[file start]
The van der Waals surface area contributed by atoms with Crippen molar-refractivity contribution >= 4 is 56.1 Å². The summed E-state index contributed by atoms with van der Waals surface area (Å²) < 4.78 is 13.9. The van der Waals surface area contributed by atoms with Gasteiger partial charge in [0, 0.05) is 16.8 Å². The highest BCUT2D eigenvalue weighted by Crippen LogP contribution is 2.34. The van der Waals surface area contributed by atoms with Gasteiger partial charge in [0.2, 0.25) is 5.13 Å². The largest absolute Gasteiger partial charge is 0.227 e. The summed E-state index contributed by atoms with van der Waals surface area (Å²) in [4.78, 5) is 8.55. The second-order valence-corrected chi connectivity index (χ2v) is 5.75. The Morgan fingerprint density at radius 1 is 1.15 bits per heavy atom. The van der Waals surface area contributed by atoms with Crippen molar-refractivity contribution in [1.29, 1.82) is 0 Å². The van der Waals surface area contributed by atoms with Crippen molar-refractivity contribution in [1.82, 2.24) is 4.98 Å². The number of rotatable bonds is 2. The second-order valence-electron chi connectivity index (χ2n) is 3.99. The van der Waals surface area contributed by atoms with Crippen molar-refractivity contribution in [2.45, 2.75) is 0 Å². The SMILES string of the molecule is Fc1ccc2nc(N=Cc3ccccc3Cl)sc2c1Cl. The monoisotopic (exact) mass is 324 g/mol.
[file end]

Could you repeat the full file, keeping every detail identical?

The van der Waals surface area contributed by atoms with Crippen molar-refractivity contribution >= 4 is 56.1 Å². The summed E-state index contributed by atoms with van der Waals surface area (Å²) < 4.78 is 13.9. The van der Waals surface area contributed by atoms with Gasteiger partial charge in [0, 0.05) is 16.8 Å². The highest BCUT2D eigenvalue weighted by Crippen LogP contribution is 2.34. The van der Waals surface area contributed by atoms with Gasteiger partial charge in [0.2, 0.25) is 5.13 Å². The largest absolute Gasteiger partial charge is 0.227 e. The summed E-state index contributed by atoms with van der Waals surface area (Å²) in [4.78, 5) is 8.55. The second-order valence-corrected chi connectivity index (χ2v) is 5.75. The Morgan fingerprint density at radius 1 is 1.15 bits per heavy atom. The van der Waals surface area contributed by atoms with Crippen molar-refractivity contribution in [1.29, 1.82) is 0 Å². The van der Waals surface area contributed by atoms with Crippen molar-refractivity contribution in [1.82, 2.24) is 4.98 Å². The number of rotatable bonds is 2. The second-order valence-electron chi connectivity index (χ2n) is 3.99. The van der Waals surface area contributed by atoms with Crippen molar-refractivity contribution in [2.45, 2.75) is 0 Å². The SMILES string of the molecule is Fc1ccc2nc(N=Cc3ccccc3Cl)sc2c1Cl. The monoisotopic (exact) mass is 324 g/mol.